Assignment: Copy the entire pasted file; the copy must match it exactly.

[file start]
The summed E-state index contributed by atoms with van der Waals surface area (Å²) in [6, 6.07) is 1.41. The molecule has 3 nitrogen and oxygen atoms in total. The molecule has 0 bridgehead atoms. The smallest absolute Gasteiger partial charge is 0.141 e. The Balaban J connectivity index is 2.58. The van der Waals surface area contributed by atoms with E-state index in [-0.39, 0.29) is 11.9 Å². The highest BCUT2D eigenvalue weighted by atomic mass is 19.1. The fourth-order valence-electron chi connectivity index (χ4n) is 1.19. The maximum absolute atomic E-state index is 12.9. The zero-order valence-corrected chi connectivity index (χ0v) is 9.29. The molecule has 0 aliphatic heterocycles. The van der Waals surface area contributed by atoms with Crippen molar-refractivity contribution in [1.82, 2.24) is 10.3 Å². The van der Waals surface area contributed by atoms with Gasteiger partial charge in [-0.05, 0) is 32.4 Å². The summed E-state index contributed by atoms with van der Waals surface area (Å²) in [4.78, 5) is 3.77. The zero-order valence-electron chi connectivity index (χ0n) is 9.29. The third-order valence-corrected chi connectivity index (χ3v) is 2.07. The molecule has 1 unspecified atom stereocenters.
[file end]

The summed E-state index contributed by atoms with van der Waals surface area (Å²) in [6, 6.07) is 1.41. The molecule has 3 nitrogen and oxygen atoms in total. The molecule has 0 bridgehead atoms. The smallest absolute Gasteiger partial charge is 0.141 e. The Balaban J connectivity index is 2.58. The van der Waals surface area contributed by atoms with E-state index in [-0.39, 0.29) is 11.9 Å². The highest BCUT2D eigenvalue weighted by atomic mass is 19.1. The fourth-order valence-electron chi connectivity index (χ4n) is 1.19. The maximum absolute atomic E-state index is 12.9. The zero-order valence-corrected chi connectivity index (χ0v) is 9.29. The molecule has 0 aliphatic heterocycles. The van der Waals surface area contributed by atoms with Crippen molar-refractivity contribution in [1.82, 2.24) is 10.3 Å². The van der Waals surface area contributed by atoms with Gasteiger partial charge in [-0.05, 0) is 32.4 Å². The summed E-state index contributed by atoms with van der Waals surface area (Å²) in [4.78, 5) is 3.77. The zero-order valence-electron chi connectivity index (χ0n) is 9.29. The third-order valence-corrected chi connectivity index (χ3v) is 2.07. The molecule has 1 unspecified atom stereocenters.